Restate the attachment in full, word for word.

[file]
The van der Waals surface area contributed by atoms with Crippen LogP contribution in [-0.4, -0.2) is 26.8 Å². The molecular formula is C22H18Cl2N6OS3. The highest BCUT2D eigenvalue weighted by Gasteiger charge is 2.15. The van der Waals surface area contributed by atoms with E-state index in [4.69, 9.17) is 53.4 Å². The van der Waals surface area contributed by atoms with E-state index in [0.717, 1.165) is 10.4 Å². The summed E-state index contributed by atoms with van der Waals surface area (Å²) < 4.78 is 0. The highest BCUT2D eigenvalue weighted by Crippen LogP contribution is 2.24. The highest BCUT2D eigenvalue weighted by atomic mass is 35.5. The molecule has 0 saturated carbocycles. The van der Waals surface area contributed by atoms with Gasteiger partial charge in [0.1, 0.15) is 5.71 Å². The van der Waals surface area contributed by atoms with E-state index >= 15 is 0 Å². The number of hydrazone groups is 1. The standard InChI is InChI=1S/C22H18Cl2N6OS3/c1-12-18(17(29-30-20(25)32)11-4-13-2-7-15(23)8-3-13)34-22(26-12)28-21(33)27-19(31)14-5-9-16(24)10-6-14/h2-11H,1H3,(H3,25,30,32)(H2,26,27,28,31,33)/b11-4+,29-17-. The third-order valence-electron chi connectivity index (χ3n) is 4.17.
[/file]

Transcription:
The van der Waals surface area contributed by atoms with Crippen LogP contribution in [-0.4, -0.2) is 26.8 Å². The molecular formula is C22H18Cl2N6OS3. The highest BCUT2D eigenvalue weighted by Gasteiger charge is 2.15. The van der Waals surface area contributed by atoms with E-state index in [4.69, 9.17) is 53.4 Å². The van der Waals surface area contributed by atoms with E-state index in [0.717, 1.165) is 10.4 Å². The summed E-state index contributed by atoms with van der Waals surface area (Å²) < 4.78 is 0. The highest BCUT2D eigenvalue weighted by Crippen LogP contribution is 2.24. The highest BCUT2D eigenvalue weighted by atomic mass is 35.5. The molecule has 0 saturated carbocycles. The van der Waals surface area contributed by atoms with Gasteiger partial charge in [0.1, 0.15) is 5.71 Å². The van der Waals surface area contributed by atoms with E-state index >= 15 is 0 Å². The number of hydrazone groups is 1. The standard InChI is InChI=1S/C22H18Cl2N6OS3/c1-12-18(17(29-30-20(25)32)11-4-13-2-7-15(23)8-3-13)34-22(26-12)28-21(33)27-19(31)14-5-9-16(24)10-6-14/h2-11H,1H3,(H3,25,30,32)(H2,26,27,28,31,33)/b11-4+,29-17-. The third-order valence-electron chi connectivity index (χ3n) is 4.17.